"It is so sad, and terrifying," added Llanos, who was driving the car and was not injured.
Cabral was struck by bullets several times and died in the car, police said.
Another vehicle where his bodyguard was traveling was riddled with 25 gunshots but nobody in it was wounded, police said.
Interior Minister Carlos Menocal told a press conference that it appeared that gunmen may have mistakenly killed the singer after taking him for Nicaraguan businessman Henry Farina, who had hired Cabral for the shows.
"So far everything seems to indicate the hit was supposed to have been against Farina and not the singer," said Menocal, adding that police found a car used in the killing with bulletproof vests inside.
Guatemalan President Alvaro Colom decreed three days of official mourning "for someone who was committed to the country."
Colom said Guatemala had to be painstaking in its investigation. "I know that this is not easy, but I hope that we will join together in finding the truth and capturing these criminals," the president said.
His spokesman had said Colom was "dismayed by this cowardly act."
"It is sad that a man who sang about love, peace and happiness has lost his life to some bastards," presidential spokesman Rolando Robles said earlier.
The motive for the killing was not immediately clear. The Guatemalan government issued a statement, however, saying that neither a robbery nor a planned attack on Cabral had been ruled out.
Cabral, who was born in La Plata, in Buenos Aires province, became a star as part of the 1970s protest music movement. A global nomad who said he was deeply inspired by the US poet Walt Whitman, his music was largely about peace, love and everyday pleasures and pain.
Cabral's songs, which include the 1970s hit "I'm not from here, nor am I from there," are frequently performed by other well-known Spanish-language singers like Julio Iglesias, Juan Luis Guerra and Joan Manuel Serrat.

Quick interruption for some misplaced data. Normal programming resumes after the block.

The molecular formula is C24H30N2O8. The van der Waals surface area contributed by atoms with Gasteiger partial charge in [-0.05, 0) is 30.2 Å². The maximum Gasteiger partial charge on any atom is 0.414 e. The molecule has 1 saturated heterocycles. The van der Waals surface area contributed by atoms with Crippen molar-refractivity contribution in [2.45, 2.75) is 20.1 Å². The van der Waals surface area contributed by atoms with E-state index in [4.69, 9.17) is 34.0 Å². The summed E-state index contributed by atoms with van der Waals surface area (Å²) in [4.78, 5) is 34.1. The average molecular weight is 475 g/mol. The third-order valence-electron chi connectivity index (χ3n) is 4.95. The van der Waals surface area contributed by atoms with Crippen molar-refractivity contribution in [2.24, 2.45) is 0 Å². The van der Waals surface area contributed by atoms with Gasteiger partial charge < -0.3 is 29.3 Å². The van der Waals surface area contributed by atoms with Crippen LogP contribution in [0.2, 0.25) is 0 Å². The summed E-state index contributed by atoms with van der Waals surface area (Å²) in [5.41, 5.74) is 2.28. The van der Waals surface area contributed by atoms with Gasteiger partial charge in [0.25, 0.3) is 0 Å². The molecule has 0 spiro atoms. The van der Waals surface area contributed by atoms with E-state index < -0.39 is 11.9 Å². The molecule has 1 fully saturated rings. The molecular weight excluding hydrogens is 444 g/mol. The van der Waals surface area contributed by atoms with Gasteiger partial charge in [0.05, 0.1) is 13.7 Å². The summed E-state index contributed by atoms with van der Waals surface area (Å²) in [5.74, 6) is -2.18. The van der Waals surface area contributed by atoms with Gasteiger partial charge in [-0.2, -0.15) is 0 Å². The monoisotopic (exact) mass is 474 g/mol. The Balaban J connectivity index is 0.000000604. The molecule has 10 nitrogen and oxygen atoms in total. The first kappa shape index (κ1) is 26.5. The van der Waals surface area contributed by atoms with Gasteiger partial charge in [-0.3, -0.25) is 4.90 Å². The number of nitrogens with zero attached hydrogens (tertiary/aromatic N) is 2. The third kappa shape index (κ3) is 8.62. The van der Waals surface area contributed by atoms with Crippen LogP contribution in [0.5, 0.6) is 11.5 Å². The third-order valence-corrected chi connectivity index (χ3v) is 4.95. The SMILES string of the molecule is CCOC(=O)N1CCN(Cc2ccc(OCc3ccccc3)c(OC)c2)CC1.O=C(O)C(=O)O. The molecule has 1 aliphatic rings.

Some 5,000 people heard Cabral sing on Tuesday. He had a second concert on Thursday. Less than two hours after his death, hundreds of Guatemalans gathered near the crime scene waving signs demanding peace and public safety.
Guatemala has one of the highest murder rates in Latin America -- 18 per day on average in a country with a population of nearly 14 million. Street gangs and powerful Mexican drug cartels are active in the country.
"Sadly we are outraged by yet another violent crime that is causing terror, fear, and I cannot help thinking that his ideals cost him his life," said Nobel peace laureate Rigoberta Menchu, at the scene of the crime. "He loved Guatemala so much."
The singer had been in the arts for a half century, and said he had visited 150 nations.
"I am deeply saddened by this shameful murder," said Colombian President Juan Manuel Santos.
Ecuador's President Rafael Correa called the killing "such bad news."
"Oh such pain," Venezuela's President Hugo Chavez tweeted. "Long live Facundo Cabral! We are crying with Argentina" and Latin America, Chavez said.
Argentina's top diplomat Hector Timerman echoed the "great sadness" on Twitter, and said "farewell, friend."